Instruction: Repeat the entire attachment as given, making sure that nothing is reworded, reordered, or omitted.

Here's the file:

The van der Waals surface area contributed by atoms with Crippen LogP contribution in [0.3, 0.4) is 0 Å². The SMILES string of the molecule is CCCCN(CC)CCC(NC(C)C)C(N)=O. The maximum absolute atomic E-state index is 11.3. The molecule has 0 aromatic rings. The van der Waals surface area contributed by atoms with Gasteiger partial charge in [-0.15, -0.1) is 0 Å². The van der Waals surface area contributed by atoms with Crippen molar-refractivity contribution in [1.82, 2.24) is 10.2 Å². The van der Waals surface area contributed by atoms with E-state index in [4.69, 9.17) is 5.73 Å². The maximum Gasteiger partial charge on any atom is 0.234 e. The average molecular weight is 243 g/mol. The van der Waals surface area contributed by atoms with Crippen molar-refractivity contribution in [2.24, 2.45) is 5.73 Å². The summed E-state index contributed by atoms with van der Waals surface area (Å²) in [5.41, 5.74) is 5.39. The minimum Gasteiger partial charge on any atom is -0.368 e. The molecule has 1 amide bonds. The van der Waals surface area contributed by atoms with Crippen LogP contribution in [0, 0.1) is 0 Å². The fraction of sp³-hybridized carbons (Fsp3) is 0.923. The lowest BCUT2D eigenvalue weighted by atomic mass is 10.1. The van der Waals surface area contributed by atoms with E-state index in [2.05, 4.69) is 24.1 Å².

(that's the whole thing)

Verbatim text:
The van der Waals surface area contributed by atoms with Crippen LogP contribution in [0.3, 0.4) is 0 Å². The SMILES string of the molecule is CCCCN(CC)CCC(NC(C)C)C(N)=O. The maximum absolute atomic E-state index is 11.3. The molecule has 0 aromatic rings. The van der Waals surface area contributed by atoms with Gasteiger partial charge in [-0.15, -0.1) is 0 Å². The van der Waals surface area contributed by atoms with Crippen molar-refractivity contribution in [1.82, 2.24) is 10.2 Å². The van der Waals surface area contributed by atoms with E-state index in [4.69, 9.17) is 5.73 Å². The maximum Gasteiger partial charge on any atom is 0.234 e. The average molecular weight is 243 g/mol. The van der Waals surface area contributed by atoms with Crippen molar-refractivity contribution in [2.24, 2.45) is 5.73 Å². The summed E-state index contributed by atoms with van der Waals surface area (Å²) in [5.41, 5.74) is 5.39. The minimum Gasteiger partial charge on any atom is -0.368 e. The molecule has 1 amide bonds. The van der Waals surface area contributed by atoms with Crippen LogP contribution in [0, 0.1) is 0 Å². The fraction of sp³-hybridized carbons (Fsp3) is 0.923. The lowest BCUT2D eigenvalue weighted by atomic mass is 10.1. The van der Waals surface area contributed by atoms with E-state index in [2.05, 4.69) is 24.1 Å².